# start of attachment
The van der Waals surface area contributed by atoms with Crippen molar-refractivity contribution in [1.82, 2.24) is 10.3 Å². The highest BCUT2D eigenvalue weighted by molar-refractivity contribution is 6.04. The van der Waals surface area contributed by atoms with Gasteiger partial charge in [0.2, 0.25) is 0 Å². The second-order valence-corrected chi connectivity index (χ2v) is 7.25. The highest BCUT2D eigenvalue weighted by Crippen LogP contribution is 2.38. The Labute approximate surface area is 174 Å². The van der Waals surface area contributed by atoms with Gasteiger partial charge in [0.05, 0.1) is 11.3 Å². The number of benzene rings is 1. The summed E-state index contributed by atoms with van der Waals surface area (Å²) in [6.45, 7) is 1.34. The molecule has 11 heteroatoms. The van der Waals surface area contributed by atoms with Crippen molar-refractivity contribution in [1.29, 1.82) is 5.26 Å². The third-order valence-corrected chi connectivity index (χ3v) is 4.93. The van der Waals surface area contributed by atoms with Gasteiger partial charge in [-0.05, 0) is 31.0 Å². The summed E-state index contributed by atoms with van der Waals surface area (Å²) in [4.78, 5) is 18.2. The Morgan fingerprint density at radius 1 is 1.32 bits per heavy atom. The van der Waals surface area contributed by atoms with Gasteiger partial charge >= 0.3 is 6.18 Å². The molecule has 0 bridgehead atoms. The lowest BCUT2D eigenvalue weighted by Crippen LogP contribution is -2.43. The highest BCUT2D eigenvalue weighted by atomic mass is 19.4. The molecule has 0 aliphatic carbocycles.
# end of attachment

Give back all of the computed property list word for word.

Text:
The van der Waals surface area contributed by atoms with Crippen molar-refractivity contribution in [1.82, 2.24) is 10.3 Å². The highest BCUT2D eigenvalue weighted by molar-refractivity contribution is 6.04. The van der Waals surface area contributed by atoms with Gasteiger partial charge in [0.2, 0.25) is 0 Å². The second-order valence-corrected chi connectivity index (χ2v) is 7.25. The highest BCUT2D eigenvalue weighted by Crippen LogP contribution is 2.38. The Labute approximate surface area is 174 Å². The van der Waals surface area contributed by atoms with Gasteiger partial charge in [0.05, 0.1) is 11.3 Å². The number of benzene rings is 1. The summed E-state index contributed by atoms with van der Waals surface area (Å²) in [6.45, 7) is 1.34. The molecule has 11 heteroatoms. The van der Waals surface area contributed by atoms with Crippen molar-refractivity contribution in [1.29, 1.82) is 5.26 Å². The third-order valence-corrected chi connectivity index (χ3v) is 4.93. The van der Waals surface area contributed by atoms with Gasteiger partial charge in [-0.05, 0) is 31.0 Å². The summed E-state index contributed by atoms with van der Waals surface area (Å²) in [4.78, 5) is 18.2. The Morgan fingerprint density at radius 1 is 1.32 bits per heavy atom. The van der Waals surface area contributed by atoms with Gasteiger partial charge >= 0.3 is 6.18 Å². The molecule has 0 bridgehead atoms. The lowest BCUT2D eigenvalue weighted by Crippen LogP contribution is -2.43. The highest BCUT2D eigenvalue weighted by atomic mass is 19.4. The molecule has 0 aliphatic carbocycles.